Reminiscing control theory and the future of observability

Michael Hausenblas
4 min readNov 3, 2020

In the late 90s, when I studied telematics, we had that one course that did not really enthuse me too much. Maybe it was because I was down the path for the software aspects of the studies (one had to choose a path towards MSc) or maybe the topic in itself wasn’t exciting, I can’t remember. What I do remember is that it sounded and felt pretty much like what you can read up on Wikipedia:

Systems. Feedback loops. Transfer functions. SISO/MIMO. Process variables. Use cases in mechanical and electrical systems.


Fast forward some twenty plus years and I come across observability. A term that sounded both familiar and at the same time I wasn’t really connecting, at first. Then it hit me: oh yeah, control theory, riiiiiiight.

With the raise of the open source & open standards driven cloud native world, shepherded by the Cloud Native Computing Foundation (CNCF for short), observability has gone mainstream, starting from ca. 2015 on. First, promoted by startups—LightStep and Honeycomb come to mind immediately—the observability (or: o11y as we kewl kids say) train is now, in 2020, at full speed. When will you board it? :)

Open source & open standards

Going forward, what’s up with o11y and where are we heading? I’d argue that as of end of 2019 the direction is pretty evident:

This keynote at the last “real” KubeCon in San Diego end of 2019 (it was a bit rainy but still, I mean, San Diego, very nice) by the fabulous Liz Fong-Jones & Sarah Novotny wrapped up the OpenTracing+OpenCensus=OpenTelemetry story and with end of 2020 we can expect that to go GA, at least partially.

Why does it matter?

When you look at the telemetry part of observability, that is, how to get the signals (like metrics or traces) to a downstream place where you can analyze, slice & dice or simply dashboard them, you first ask yourself of the ROI of instrumentation, right? Sure, everyone gets it: you don’t want to “fly blind” and for that you need to see where you are and what part of your machine is lighting up like a Christmas tree. But what gives?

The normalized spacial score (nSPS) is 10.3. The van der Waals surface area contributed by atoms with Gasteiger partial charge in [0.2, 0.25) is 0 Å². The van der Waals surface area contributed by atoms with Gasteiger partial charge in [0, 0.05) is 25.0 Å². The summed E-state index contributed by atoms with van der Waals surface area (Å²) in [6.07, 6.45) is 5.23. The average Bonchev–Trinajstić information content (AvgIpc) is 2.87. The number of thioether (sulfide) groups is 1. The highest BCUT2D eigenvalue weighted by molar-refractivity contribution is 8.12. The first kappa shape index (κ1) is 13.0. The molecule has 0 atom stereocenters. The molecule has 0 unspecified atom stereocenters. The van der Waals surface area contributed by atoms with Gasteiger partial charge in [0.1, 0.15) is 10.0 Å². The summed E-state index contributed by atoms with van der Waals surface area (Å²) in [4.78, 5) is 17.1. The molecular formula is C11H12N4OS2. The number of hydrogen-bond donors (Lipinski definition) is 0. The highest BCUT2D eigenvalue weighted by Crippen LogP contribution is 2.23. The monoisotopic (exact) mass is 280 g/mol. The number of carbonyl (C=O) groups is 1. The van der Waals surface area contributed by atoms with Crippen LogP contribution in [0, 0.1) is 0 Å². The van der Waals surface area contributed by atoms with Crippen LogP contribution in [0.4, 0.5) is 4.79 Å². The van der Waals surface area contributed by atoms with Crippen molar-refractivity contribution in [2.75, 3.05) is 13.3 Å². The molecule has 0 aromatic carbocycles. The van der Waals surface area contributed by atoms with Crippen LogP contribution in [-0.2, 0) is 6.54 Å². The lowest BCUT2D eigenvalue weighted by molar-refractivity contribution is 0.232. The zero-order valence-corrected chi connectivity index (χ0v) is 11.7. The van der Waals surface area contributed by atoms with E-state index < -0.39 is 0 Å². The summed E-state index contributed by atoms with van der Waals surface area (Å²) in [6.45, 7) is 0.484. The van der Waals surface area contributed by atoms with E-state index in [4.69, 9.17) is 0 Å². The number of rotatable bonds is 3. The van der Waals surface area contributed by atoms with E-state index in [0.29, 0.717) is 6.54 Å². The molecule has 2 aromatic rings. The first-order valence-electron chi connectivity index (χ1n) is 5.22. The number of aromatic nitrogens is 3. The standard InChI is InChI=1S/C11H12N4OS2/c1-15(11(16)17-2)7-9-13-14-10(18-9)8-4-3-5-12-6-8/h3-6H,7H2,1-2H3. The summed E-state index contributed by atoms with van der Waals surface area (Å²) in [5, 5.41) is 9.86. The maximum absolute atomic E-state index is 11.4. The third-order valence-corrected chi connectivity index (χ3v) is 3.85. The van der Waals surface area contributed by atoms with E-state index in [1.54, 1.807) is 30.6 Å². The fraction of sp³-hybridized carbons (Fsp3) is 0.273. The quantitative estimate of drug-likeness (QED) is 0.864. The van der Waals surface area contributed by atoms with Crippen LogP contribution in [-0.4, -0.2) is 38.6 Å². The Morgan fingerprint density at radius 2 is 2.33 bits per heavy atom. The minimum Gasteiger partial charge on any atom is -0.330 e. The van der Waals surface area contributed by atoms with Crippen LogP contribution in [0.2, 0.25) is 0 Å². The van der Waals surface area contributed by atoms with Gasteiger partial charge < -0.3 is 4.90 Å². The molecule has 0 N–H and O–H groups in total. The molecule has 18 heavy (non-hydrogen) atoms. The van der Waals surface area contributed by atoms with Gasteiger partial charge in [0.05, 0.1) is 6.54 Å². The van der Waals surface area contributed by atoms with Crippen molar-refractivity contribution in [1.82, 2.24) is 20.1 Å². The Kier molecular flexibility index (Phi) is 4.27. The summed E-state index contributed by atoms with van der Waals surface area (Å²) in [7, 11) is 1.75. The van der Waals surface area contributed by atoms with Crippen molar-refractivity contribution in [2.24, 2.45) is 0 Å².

Next, you want mobility & portability. Not only the one of your code and configuration but also and especially the one in the brains of your engineers.

So the obvious answer is what we’ve been practicing for the past decades in other areas (IETF, W3C): make an open standard and compete on implementations. Yay, FTW!

OK. If you’re only interested in the business value of o11y and otel, now is a good time to stop reading. Close the tab and think a little about this topic. If you are an engineer and interested in learning more about where we are and how you can start contributing, I invite you to stick around and carry on.

Next up: logs & metrics

The OpenTelemetry (or: otel if you want to be seen as an inside) community made impressive progress over the past year. Looks like the tracing bits will soon be declared GA and with that considered stable.

We’re working on metrics—and have to figure out how to avoid a two-competing-standards situation with OM— and logs. So, if you’re interested in either I’d say for now Gitter is the best place to jump into the deep end. Maybe read the draft specs first?

When I started to dig into the draft otel spec for metrics I came across a table that was hard to digest, so I redrew it (and yes, I will PR the spec to suggest an update ); here it is:

OpenTelemetry metric instruments categorization.

Yeah, slightly more complicated than OM (nee Prometheus model and exposition format) but, oh well, that’s the joy of standardization …

Equally exciting, but maybe a little less in the spotlight are the otel logs specs:

Same story. Read it, implement it, comment on it. The community, and your customers, will thank you.

There’s plenty to do.

From making sure otel uptake is smooth across the stack (are you fluent in C++? consider helping out making Envoy support otel in v3) as well as alignment across CNCF specs and tooling. For example, with my SIG o11y hat on, I’m interested in seeing the Service Mesh Interface (SMI) metrics being aligned with otel (wanna help? comment on issue 199 and offer your POV).

Last but certainly not least, with my AWS hat on, I encourage you to check out the AWS Distro for OpenTelemetry. This is our downstream implementation of the OpenTelemetry APIs and SDK: let us know what you think and where/how you use it, please. Some inspiration needed? Have a look at the blog post series on the OSS blog on that topic!



Michael Hausenblas

AWS open source observability | OpenTelemetry | opinions -: own | 塞翁失马